People of Color Need Better Access to All End-of-Life Care Options
Religion & Politics published an essay on Sept. 3, “How Race Matters in the Physician-Assisted Suicide Debate. The essay concluded: “patients of color, individual and systemic level encounters in healthcare can contribute to their disparate experience with implications including harsher treatments, such as amputations, and lower quality recommendations, such as for routine pain mediation.”
I concur with this assessment by the essay author, Terri Laws, a professor of African and African American studies and religious studies at the University of Michigan-Dearborn who teaches courses in medical ethics and African American religious experience.
In fact, according to the 2017 Journal of the American Geriatrics Society study “Racial Disparities in Hospice Outcomes: A Race or Hospice‐Level Effect?” black hospice enrollees were significantly more likely than white enrollees to be admitted to the hospital, visit an emergency room and withdraw from hospice. Experts say this disparity means black patients are more likely than white patients to endure unwanted medical treatment and experience unnecessary pain and family strife.
However, from my perspective as a black woman who has spent 15 years empowering people of color across the nation to discuss end-of-life care options and to find out what they want, Ms. Law’s conclusion that: “For black and brown Americans, health equity is [a] more relevant political activity than the right to die as they choose” needs a deeper dive.
In fact, national polls show most people of color support the option of medical aid in dying (even when pollsters use the inaccurate, pejorative term “assisted suicide” to describe it), but our inability to access it mirrors their inability to access healthcare throughout our lives.
Opponents of medical aid in dying refer to it as “assisted suicide” or “physician-assisted suicide” to try to shame patients and doctors from participating in this legitimate medical practice to relieve unbearable suffering when aligns with their value system. The Journal of Palliative Medicine has published peer-reviewed, clinical criteria for physician aid in dying, not “physician-assisted suicide.”
The reality is that people of color often are in denial of their mortality. As a result, they are more likely to suffer terribly at the end of life. A 2017 study from University of Washington and the Fred Hutchinson Cancer Research Center found that blacks are less likely to have end-of-life care directives and nonwhite patients with leukemia received more aggressive treatment. Even after Aretha Franklin learned she had deadly pancreatic cancer, she never completed a living will or advance directive to help her family determine her end-of-life care.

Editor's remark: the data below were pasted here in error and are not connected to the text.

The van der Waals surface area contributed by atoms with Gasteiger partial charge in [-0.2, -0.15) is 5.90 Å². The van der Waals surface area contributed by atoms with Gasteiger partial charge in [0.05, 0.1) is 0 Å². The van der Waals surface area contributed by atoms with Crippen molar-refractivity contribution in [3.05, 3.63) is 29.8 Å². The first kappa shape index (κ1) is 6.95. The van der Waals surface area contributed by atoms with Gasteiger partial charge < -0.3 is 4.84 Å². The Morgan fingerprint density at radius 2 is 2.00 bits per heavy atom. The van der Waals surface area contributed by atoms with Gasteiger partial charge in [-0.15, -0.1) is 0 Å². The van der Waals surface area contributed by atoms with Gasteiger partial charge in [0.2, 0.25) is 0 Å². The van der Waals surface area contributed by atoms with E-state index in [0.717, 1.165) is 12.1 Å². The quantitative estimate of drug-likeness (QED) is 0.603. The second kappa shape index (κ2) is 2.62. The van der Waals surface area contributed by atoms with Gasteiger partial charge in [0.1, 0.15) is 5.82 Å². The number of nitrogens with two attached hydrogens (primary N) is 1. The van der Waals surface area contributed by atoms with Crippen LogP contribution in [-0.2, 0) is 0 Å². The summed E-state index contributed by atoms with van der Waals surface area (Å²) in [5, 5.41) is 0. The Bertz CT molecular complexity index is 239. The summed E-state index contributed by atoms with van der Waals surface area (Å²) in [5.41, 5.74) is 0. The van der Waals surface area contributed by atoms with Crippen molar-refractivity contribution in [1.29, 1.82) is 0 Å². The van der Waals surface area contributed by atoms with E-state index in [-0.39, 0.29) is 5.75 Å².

The Bible (Ecclesiastes 3:1-8) says: “For everything there is a season, and a time for every matter under heaven, a time to be born and a time to die.” Those of us of faith know what happens after death based on our belief systems, but what about how we make that transition? How will we leave this earth?
Love it or hate it, medical aid in dying advocacy is transforming healthcare at the end of life. One year after the California End of Life Option Act went into effect in 2016, the Los Angeles Times reported that doctors in that diverse state are having more conversations with their patients about end-of-life care options. The physicians concluded that the law “has improved medical care for sick patients, even those who don’t take advantage of it.”
In other words, the debates and discussions about end-of-life care have opened up the lines of communication in all communities. Improving end-of-life care for all is a direct result of these conversations in homes, churches, medical offices, synagogues, legislative offices and beyond.
People of color are experiencing the dying process differently, in part because of their lack of access and usage of quality of end-of-life care. Informing, educating and listening to people of color to ensure their decisions fit their priorities and values is critical, particularly during the end-of-life process. Inclusive programs and materials can only help to empower all.
Not many issues are more personal and spiritual than those that arise around the end of life. As a person of faith, I have been taught about the power of discernment and the ability to make decisions based on my spiritual belief system.
Medical aid in dying is no different. If it doesn’t fit your value system, then you don’t have to use it. Don’t, however, judge people who decide they need it by calling it “assisted suicide” or suggesting a lack of faith by those who even consider this end-of-life care option or any other option. The end of life is a time for quiet and personal reflection. I believe in a God of love, one whose son suffered so that we don’t have to.